EcoWaste Coalition Raises Concern Over Safety of Kids' Reusable Water Bottles (14 Out of 30 Water Bottles Found Coated with Leaded Paint)

Reusable water bottles WITH lead (above).
Reusable water bottles WITHOUT lead.
An environmental group tracking toxic chemicals in children’s products sounded the alarm over excessive levels of lead on the surface coatings of some reusable water bottles that are popular among school-going kids.

“While recognizing their ecological and financial benefits, we find it worrisome that some reusable water bottles fail to live up to basic chemical safety and product labeling requirements,” said Thony Dizon, Coordinator of the Project Protect, EcoWaste Coalition.

“Kid-safe reusable water bottles should not only be easy-to-carry, lightweight, leak-proof and durable, but must be properly labeled and free of harmful chemicals that can put a child’s health and development at risk,” he pointed out.

Out of the 30 aluminum, stainless steel and plastic water bottles bought by the group for P15 to P344 each, 14 samples were found to contain elevated amounts of lead up to over 100,000 parts per million (ppm), way beyond the US limit of 90 ppm for lead in paint and surface coatings.

The samples were obtained from various shops in 168 Shopping Mall, 999 Shopping Mall, 11/88 Shopping Mall, Lucky Chinatown Mall, Tutuban Mall and New Divisoria Mall in Manila City, as well as from retailers in Cubao, Quezon City.

Out of these 30 samples, only 4 had complete information about their manufacturers or distributors and their contact details.

“None of the products had information about their chemical ingredients, and none of them carry any precautionary warning about lead and other chemicals of concerns,” Dizon observed.

“None of the samples indicated being free of bisphenol A (BPA), an endocrine-disrupting chemical like lead, used in polycarbonate plastic, plastic lining and plastic spout,” he stated.

“Also, only one out of seven plastic samples had a ‘plastic recycling code’ on the bottom of the container, which is useful in telling consumers the type of plastic used on a particular plastic product,” he added.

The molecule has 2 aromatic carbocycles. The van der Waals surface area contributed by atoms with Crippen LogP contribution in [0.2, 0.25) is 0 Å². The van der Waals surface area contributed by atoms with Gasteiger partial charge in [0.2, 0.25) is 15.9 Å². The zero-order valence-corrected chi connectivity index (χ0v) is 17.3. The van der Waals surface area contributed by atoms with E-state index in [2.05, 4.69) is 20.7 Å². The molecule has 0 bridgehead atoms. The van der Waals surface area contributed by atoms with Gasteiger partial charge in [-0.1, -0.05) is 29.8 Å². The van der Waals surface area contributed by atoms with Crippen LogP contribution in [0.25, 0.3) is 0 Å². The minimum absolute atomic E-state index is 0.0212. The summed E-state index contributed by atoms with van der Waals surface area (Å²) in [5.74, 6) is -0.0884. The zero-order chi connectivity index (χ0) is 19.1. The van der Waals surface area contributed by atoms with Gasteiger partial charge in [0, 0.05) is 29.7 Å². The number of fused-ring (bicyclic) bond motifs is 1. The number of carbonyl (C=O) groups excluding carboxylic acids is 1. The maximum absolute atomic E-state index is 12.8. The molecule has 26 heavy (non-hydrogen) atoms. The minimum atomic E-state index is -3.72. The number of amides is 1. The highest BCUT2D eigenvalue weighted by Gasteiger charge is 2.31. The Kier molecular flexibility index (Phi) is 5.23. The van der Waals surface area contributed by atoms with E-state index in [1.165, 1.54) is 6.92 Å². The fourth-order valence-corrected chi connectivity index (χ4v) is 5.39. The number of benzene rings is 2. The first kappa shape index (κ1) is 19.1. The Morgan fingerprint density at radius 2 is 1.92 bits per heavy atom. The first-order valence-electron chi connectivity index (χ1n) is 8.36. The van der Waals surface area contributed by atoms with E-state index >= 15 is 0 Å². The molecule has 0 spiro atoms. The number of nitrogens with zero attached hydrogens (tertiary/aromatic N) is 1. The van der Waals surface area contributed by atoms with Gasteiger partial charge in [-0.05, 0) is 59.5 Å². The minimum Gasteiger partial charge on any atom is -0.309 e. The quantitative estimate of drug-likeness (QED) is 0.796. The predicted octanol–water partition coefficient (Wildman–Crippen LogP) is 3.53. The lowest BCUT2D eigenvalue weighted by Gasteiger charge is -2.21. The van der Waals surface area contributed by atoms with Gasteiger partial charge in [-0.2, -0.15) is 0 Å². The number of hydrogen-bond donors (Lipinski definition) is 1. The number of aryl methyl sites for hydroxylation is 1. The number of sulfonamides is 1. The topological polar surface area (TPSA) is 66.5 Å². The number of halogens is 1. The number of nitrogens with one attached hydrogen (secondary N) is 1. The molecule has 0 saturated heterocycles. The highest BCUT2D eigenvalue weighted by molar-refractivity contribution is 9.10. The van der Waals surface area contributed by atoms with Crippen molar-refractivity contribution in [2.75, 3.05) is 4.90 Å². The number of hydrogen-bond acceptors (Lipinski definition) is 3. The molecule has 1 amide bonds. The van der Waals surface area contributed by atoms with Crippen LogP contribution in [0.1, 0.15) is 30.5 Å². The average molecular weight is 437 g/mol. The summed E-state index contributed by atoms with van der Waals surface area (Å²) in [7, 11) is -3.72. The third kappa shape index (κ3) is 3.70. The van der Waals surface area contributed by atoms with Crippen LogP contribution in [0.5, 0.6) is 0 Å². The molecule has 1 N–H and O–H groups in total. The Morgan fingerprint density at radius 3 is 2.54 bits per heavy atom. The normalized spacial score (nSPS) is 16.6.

With the help of a portable X-Ray Fluorescence (XRF) analyzer, lead was detected in the following reusable water bottles:

1. A yellow “Yapee Dog” stainless steel cannister, over 100,000 ppm
2. A yellow “high-grade vacuum flask”(0.5 liter) over 100,000 ppm
3. A yellow “Yapee Dog” stainless steel cannister, 89,600 ppm
4. A yellow “Chuannan” stainless steel bottle, 68,700 ppm
5. A yellow “Wu Xin” stainless steel cup 49,600 ppm
6. A yellow “Tigger and Pooh” stainless steel bottle, 37,300 ppm
7. A yellow “high-grade vacuum flask”(0.5 liter) 35,700 ppm
8. A yellow, unlabelled stainless steel bottle, 34,000 ppm
9. A yellow “Mickey Mouse and Friends” stainless steel bottle, 27,400 ppm
10. A yellow “Wuxing” bottle, 24,800 ppm
11. A yellow “high-grade vacuum flash” (0.35 liter) 21,500 ppm
12. A green “Moliza” stainless steel bottle,” 4,634 ppm
13. A yellow “Dora” aluminum bottle, 3,247 ppm
14. A translucent “Guangle” orange plastic bottle, 681 ppm

Dizon explained that lead was detected on the painted body and cover of the samples, noting that two samples were coated with leaded paint up to the brim, which increases the chances of direct exposure to lead via ingestion.

Health experts consider lead as a neurotoxin that is hazardous to a young child’s developing brain and nervous system even at low levels of exposure, impairing cognitive and physical development that is oftentimes irreversible.

“Considering the threat to health of leaded water bottles that young kids use from Monday to Friday, we appeal to the Department of Health to warn the public and recall the tainted products at once,” Dizon said.

Dizon cited the move by the US Consumer Product Safety Commission in 2008 to recall 18,000 pieces of “made in China” metal water bottles for containing “excessive levels of lead, violating the federal lead paint standard.”

To guide parents in picking safe reusable water bottles, the EcoWaste Coalition suggests the following:

1. For plastic-based water bottles, check the plastic number on the bottom of the container and avoid plastic numbers 3 (polyvinyl chloride or PVC plastic, which has toxic additives called phthalates), 6 (polystyrene, noting that styrene is on the possible carcinogens list of the US Department of Health and Human Services) and 7 (polycarbonate or PC plastic, which contains BPA).

2. For aluminum and stainless steel water bottles, avoid those coated with paint, particularly yellow paint, unless certified as not containing lead. Also, pick items that are labeled “BPA-free.”

3. Another option is to use glass-lined thermoses or glass bottles with protective sleeve, which should be transported and used carefully to avoid breakage.

The EcoWaste Coalition is a national network of more than 150 public interest groups pursuing sustainable and just solutions to waste, climate change and chemical issues towards the envisioned Zero Waste 2020 goal.





Maria said…
Making use of reusable bulk container is always the best idea for liquid transportation which can be recycled easily.
Plastic Shipping Containers